Showing posts with label Cinema. Show all posts
Showing posts with label Cinema. Show all posts

Sunday, January 26, 2020

Theo Angelopoulos: The Great Poet of Cinema

The 24th of January marks the death anniversary of the acclaimed Greek film director Theo Angelopoulos. He was killed by a motorcycle on January 24, 2012, while he was attempting to cross a busy road in Piraeus.

Being one of the last and most characteristic representatives of modernism in Cinema, Angelopoulos was, without any doubt, the most internationally respected Greek filmmaker and one of the greatest directors of his generation. He received numerous awards with the most notable being the prestigious Palme d’Or award at the 1998 Cannes Film Festival for his remarkable film “Eternity and a Day”. 

Sunday, November 18, 2018

"Peterloo": A very British massacre (Review and Trailer)

Peterloo (2018) Film Review.
Director: Mike Leigh. Stars: Rory Kinnear, Maxine Peake and Neil Bell. 

Waterloo – a field in Belgium where in 1815 the armies of Britain, Prussia and other European powers defeated the armies of Napoleon Bonaparte. St Peters Field – a square in Manchester where on 19 August 1819 cavalry charged a crowd of unarmed protesters killing around 20 people. The closeness of the two events led to the latter being called the Peterloo Massacre; an event now the subject of a feature film, Peterloo, directed by Mike Leigh. The events in the field in Belgium were made into a film almost 50 years ago, in a film entitled Waterloo. A film about the events closer to home is long overdue.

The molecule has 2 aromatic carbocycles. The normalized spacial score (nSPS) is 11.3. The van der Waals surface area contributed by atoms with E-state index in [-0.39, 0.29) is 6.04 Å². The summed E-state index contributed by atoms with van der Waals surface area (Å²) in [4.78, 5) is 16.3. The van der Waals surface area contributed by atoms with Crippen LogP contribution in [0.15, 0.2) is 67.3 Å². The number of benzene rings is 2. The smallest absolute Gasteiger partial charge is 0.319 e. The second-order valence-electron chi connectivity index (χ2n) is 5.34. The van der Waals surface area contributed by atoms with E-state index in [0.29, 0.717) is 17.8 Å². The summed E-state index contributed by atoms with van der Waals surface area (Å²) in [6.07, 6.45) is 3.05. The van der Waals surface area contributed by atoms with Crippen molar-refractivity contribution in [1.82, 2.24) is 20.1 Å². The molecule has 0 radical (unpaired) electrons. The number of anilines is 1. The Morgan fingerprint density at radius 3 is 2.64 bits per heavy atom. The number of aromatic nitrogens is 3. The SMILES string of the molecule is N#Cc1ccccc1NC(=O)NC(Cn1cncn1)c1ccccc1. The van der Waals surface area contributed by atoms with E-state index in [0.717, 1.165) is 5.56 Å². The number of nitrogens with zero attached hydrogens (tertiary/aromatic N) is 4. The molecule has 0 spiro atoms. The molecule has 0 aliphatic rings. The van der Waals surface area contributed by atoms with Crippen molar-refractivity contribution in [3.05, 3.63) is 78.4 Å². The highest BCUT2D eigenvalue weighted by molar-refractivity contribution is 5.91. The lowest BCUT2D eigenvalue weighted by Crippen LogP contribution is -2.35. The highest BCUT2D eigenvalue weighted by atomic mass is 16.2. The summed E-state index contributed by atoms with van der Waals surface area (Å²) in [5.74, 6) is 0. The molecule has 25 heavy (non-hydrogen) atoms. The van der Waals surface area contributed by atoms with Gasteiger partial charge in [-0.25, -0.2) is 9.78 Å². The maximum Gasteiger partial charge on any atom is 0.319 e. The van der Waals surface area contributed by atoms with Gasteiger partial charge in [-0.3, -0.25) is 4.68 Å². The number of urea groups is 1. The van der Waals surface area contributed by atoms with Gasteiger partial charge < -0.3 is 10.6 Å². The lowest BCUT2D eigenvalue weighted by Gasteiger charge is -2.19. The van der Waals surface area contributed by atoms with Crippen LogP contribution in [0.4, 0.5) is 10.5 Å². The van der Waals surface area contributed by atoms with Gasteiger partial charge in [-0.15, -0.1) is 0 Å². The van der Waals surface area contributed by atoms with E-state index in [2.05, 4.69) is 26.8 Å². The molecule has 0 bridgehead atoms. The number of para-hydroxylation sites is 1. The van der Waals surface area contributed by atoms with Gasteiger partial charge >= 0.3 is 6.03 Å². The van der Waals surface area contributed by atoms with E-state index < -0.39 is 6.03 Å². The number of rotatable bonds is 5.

Sunday, January 28, 2018

The Death of Stalin: Vulgar anticommunism under the veil of "comedy"

"The Death of Stalin" is the title of the anticommunist film which is going to be screened on cinemas. The two-minutes trailer of the movie is enough for someone to understand that it is another case of crude and vulgar anticommunism, of distortion and counterfeiting of History, as long as it shows Stalin as the "fear and terror of the nation" and other personalities of the time (e.g. Marshall Zhukov) as miserable caricatures.

But the text of the [film's] synopsis by the distribution company ODEON which accompanies the movie and has been published in the media is also revealing. Promoting the film, the distribution company refers to it as "a comedy based on real events": "On the night of March 2, 1953, a man is dying. A terrible stroke is wracking his entire body. He is drooling. He is pissing himself... The man is Joseph Stalin, dictator, tyrant, butcher as well a Secretary General of USSR. ‘The Death of Stalin’ is a satire about the days before the funerals of the Nation’s Father. Days that shine a sardonic light on all the madness, depravity and inhumanity of totalitarianism. Days that will see the men surrounding him fight to inherit his supreme power. And it’s all based on true events."